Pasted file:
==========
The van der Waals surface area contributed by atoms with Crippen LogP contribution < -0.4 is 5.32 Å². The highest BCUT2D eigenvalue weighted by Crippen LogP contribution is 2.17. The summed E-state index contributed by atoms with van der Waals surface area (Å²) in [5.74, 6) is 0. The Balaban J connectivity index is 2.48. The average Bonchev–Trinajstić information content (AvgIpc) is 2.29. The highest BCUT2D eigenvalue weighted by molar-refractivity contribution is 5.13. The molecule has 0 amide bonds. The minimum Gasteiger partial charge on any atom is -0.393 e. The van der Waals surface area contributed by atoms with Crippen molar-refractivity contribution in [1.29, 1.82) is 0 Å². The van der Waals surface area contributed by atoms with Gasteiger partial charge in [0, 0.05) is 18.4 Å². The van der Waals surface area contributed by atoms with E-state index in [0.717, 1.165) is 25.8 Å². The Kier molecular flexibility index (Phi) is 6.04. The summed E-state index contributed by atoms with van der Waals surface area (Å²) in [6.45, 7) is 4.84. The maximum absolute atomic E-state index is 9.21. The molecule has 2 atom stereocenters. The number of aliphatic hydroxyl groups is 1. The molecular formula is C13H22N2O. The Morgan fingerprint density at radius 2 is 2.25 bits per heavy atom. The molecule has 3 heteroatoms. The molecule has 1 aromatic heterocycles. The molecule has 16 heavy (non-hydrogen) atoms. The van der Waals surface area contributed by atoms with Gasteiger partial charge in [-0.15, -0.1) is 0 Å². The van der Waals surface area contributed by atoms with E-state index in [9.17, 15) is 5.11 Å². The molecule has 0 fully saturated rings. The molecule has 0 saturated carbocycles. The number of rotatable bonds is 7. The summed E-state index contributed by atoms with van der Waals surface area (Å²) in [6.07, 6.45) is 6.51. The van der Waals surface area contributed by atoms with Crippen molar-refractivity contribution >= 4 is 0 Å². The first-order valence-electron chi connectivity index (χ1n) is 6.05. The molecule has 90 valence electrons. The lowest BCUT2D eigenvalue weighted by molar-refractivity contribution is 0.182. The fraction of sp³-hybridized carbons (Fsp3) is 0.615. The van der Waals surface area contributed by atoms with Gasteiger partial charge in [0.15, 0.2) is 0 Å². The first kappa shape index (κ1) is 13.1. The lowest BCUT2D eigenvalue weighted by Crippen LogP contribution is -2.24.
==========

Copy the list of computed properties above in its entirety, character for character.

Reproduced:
The van der Waals surface area contributed by atoms with Crippen LogP contribution < -0.4 is 5.32 Å². The highest BCUT2D eigenvalue weighted by Crippen LogP contribution is 2.17. The summed E-state index contributed by atoms with van der Waals surface area (Å²) in [5.74, 6) is 0. The Balaban J connectivity index is 2.48. The average Bonchev–Trinajstić information content (AvgIpc) is 2.29. The highest BCUT2D eigenvalue weighted by molar-refractivity contribution is 5.13. The molecule has 0 amide bonds. The minimum Gasteiger partial charge on any atom is -0.393 e. The van der Waals surface area contributed by atoms with Crippen molar-refractivity contribution in [1.29, 1.82) is 0 Å². The van der Waals surface area contributed by atoms with Gasteiger partial charge in [0, 0.05) is 18.4 Å². The van der Waals surface area contributed by atoms with E-state index in [0.717, 1.165) is 25.8 Å². The Kier molecular flexibility index (Phi) is 6.04. The summed E-state index contributed by atoms with van der Waals surface area (Å²) in [6.45, 7) is 4.84. The maximum absolute atomic E-state index is 9.21. The molecule has 2 atom stereocenters. The number of aliphatic hydroxyl groups is 1. The molecular formula is C13H22N2O. The Morgan fingerprint density at radius 2 is 2.25 bits per heavy atom. The molecule has 3 heteroatoms. The molecule has 1 aromatic heterocycles. The molecule has 16 heavy (non-hydrogen) atoms. The van der Waals surface area contributed by atoms with Gasteiger partial charge in [-0.15, -0.1) is 0 Å². The van der Waals surface area contributed by atoms with E-state index in [9.17, 15) is 5.11 Å². The molecule has 0 fully saturated rings. The molecule has 0 saturated carbocycles. The number of rotatable bonds is 7. The summed E-state index contributed by atoms with van der Waals surface area (Å²) in [6.07, 6.45) is 6.51. The van der Waals surface area contributed by atoms with Crippen molar-refractivity contribution >= 4 is 0 Å². The first-order valence-electron chi connectivity index (χ1n) is 6.05. The molecule has 90 valence electrons. The lowest BCUT2D eigenvalue weighted by molar-refractivity contribution is 0.182. The fraction of sp³-hybridized carbons (Fsp3) is 0.615. The van der Waals surface area contributed by atoms with Gasteiger partial charge in [0.15, 0.2) is 0 Å². The first kappa shape index (κ1) is 13.1. The lowest BCUT2D eigenvalue weighted by Crippen LogP contribution is -2.24.